This is kept under constant review. The time varies according to the complexity of the case and other factors, including the need for further inquiries, and, in certain cases, to consult counsel. It is hoped that very soon the Director's professional staff will be up to its full complement of 72.
How can the right hon. and learned Gentleman claim that the matter is kept under constant review when, as recently as 22 November 1979, in a written reply he was unable, as was the Director of Public Prosecutions, even to supply the average time taken to consider the cases that are submitted? Does not that indicate that the Director's office is incompetently managed?
There is no way of calculating the average time without spending an appalling amount of time in doing so. Some cases are simple, some cases have to be referred to counsel for their opinion, and other cases are put before a professional officer. If the last course is taken, there is a delay of two or three weeks until the officer is able to get round to the cases because of his workload. The average would tell us nothing.
Does the right hon. and learned Gentleman agree that the delay in bringing cases to trial is a dis- grace to our judicial system? Is he aware that many innocent people who are acquitted, such as Mrs. Lightly last week, whose case is now well known, have to wait as long as eight months, by which time they often suffer from a nervous breakdown and are punished in a way with which the law cannot deal?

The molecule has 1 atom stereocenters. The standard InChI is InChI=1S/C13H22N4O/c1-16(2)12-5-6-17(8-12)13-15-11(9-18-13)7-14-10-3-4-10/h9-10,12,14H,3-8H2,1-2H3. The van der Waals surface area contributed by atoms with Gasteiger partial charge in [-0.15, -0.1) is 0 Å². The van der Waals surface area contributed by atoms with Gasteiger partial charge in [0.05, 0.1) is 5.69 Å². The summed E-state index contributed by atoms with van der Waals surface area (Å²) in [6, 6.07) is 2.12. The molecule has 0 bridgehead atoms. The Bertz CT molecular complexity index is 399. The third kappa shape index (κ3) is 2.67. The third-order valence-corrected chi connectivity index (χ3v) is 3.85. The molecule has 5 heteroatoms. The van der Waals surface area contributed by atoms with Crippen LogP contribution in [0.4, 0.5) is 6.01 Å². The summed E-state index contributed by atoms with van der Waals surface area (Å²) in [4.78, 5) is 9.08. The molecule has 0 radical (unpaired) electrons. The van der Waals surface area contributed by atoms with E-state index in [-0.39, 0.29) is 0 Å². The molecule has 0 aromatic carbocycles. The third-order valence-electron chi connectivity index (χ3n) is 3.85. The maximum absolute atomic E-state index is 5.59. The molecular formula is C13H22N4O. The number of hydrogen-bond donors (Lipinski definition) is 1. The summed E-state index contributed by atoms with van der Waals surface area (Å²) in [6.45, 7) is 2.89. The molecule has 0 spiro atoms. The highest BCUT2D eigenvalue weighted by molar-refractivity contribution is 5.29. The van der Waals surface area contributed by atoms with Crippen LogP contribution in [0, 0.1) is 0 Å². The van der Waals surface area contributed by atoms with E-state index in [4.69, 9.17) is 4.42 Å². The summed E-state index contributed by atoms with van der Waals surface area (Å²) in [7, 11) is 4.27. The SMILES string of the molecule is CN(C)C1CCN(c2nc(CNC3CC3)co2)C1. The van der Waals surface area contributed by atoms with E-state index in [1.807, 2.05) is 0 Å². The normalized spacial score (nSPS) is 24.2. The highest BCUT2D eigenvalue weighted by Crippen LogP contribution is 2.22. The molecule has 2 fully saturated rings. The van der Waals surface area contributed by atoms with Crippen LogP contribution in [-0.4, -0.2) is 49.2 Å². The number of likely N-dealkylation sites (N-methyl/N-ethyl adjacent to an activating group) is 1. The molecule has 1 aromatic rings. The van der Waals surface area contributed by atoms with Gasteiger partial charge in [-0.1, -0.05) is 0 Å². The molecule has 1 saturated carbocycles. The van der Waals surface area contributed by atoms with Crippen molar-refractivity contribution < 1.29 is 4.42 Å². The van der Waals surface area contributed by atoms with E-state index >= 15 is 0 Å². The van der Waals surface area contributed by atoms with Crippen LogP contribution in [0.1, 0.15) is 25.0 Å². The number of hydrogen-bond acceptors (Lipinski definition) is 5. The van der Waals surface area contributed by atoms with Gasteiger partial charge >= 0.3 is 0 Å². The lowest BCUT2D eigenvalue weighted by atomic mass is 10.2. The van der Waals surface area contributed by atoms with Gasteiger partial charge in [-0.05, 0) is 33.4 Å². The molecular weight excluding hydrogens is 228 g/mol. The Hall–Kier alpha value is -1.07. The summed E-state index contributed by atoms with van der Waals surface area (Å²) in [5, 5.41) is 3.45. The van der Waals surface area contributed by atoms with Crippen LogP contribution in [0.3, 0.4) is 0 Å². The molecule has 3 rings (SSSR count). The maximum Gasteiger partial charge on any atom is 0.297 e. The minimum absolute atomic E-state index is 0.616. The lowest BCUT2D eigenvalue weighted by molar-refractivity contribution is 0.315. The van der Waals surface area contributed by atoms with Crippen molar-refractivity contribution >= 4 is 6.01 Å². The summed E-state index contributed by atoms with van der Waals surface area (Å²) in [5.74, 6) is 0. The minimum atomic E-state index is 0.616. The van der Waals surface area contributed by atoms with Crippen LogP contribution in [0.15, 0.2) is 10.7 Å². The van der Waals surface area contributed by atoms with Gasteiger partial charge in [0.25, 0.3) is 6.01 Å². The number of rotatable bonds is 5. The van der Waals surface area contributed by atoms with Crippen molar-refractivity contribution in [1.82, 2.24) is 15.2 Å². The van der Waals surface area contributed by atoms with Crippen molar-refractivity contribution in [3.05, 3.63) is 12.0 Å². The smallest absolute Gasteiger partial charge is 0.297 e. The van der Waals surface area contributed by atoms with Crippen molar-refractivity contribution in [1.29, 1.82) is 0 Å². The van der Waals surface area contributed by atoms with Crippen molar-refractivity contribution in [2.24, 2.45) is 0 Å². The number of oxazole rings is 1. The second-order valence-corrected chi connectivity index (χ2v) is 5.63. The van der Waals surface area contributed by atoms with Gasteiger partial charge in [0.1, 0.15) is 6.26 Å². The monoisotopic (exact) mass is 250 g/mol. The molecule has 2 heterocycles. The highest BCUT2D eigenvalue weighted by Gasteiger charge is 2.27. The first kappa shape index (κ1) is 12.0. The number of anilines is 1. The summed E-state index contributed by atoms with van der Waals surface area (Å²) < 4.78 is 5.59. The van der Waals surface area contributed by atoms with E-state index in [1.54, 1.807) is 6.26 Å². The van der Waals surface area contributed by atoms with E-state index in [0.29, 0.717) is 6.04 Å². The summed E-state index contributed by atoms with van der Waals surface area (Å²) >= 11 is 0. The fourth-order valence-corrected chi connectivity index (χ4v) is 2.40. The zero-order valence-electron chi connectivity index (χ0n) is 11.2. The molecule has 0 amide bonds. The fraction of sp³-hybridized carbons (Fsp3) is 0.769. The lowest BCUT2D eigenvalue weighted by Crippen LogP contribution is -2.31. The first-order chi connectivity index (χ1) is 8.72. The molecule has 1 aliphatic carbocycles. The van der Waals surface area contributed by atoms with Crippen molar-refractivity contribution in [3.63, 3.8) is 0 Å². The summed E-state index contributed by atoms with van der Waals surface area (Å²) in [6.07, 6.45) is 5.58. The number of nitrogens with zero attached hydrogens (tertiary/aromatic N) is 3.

I think that the hon. and learned Gentleman is referring to delay between charging and final disposal. That is something that always causes anxiety to my right hon. and noble Friend. We are doing everything that we can, by increasing the number of courts, to reduce that delay. However, the increase in the number of criminal charges has been so enormous over the past few years that, inevitably, the delay is much greater than either of us would like to see.